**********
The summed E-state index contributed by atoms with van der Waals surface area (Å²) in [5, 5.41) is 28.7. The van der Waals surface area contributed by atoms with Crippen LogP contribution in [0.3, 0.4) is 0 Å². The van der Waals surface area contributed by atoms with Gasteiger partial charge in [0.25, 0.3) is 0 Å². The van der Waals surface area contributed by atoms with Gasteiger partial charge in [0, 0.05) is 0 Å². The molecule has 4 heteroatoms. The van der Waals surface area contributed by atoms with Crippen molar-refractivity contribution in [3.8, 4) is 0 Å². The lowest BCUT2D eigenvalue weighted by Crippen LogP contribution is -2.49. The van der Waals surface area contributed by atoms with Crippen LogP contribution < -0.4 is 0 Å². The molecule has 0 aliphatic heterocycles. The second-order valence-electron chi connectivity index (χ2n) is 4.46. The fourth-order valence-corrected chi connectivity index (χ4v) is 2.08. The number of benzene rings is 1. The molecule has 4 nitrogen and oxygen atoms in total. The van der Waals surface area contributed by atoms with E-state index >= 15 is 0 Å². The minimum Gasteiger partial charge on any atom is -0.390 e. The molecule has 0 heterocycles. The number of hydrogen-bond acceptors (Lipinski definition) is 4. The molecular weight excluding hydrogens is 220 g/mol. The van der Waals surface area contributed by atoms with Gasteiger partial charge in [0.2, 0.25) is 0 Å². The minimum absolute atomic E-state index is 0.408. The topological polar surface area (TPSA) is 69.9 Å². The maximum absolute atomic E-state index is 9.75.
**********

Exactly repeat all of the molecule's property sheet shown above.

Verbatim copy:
The summed E-state index contributed by atoms with van der Waals surface area (Å²) in [5, 5.41) is 28.7. The van der Waals surface area contributed by atoms with Crippen LogP contribution in [0.3, 0.4) is 0 Å². The van der Waals surface area contributed by atoms with Gasteiger partial charge in [0.25, 0.3) is 0 Å². The van der Waals surface area contributed by atoms with Gasteiger partial charge in [0, 0.05) is 0 Å². The molecule has 4 heteroatoms. The van der Waals surface area contributed by atoms with Crippen molar-refractivity contribution in [3.8, 4) is 0 Å². The lowest BCUT2D eigenvalue weighted by Crippen LogP contribution is -2.49. The van der Waals surface area contributed by atoms with Crippen LogP contribution < -0.4 is 0 Å². The molecule has 0 aliphatic heterocycles. The second-order valence-electron chi connectivity index (χ2n) is 4.46. The fourth-order valence-corrected chi connectivity index (χ4v) is 2.08. The number of benzene rings is 1. The molecule has 4 nitrogen and oxygen atoms in total. The van der Waals surface area contributed by atoms with E-state index >= 15 is 0 Å². The minimum Gasteiger partial charge on any atom is -0.390 e. The molecule has 0 heterocycles. The number of hydrogen-bond acceptors (Lipinski definition) is 4. The molecular weight excluding hydrogens is 220 g/mol. The van der Waals surface area contributed by atoms with Gasteiger partial charge in [0.2, 0.25) is 0 Å². The minimum absolute atomic E-state index is 0.408. The topological polar surface area (TPSA) is 69.9 Å². The maximum absolute atomic E-state index is 9.75.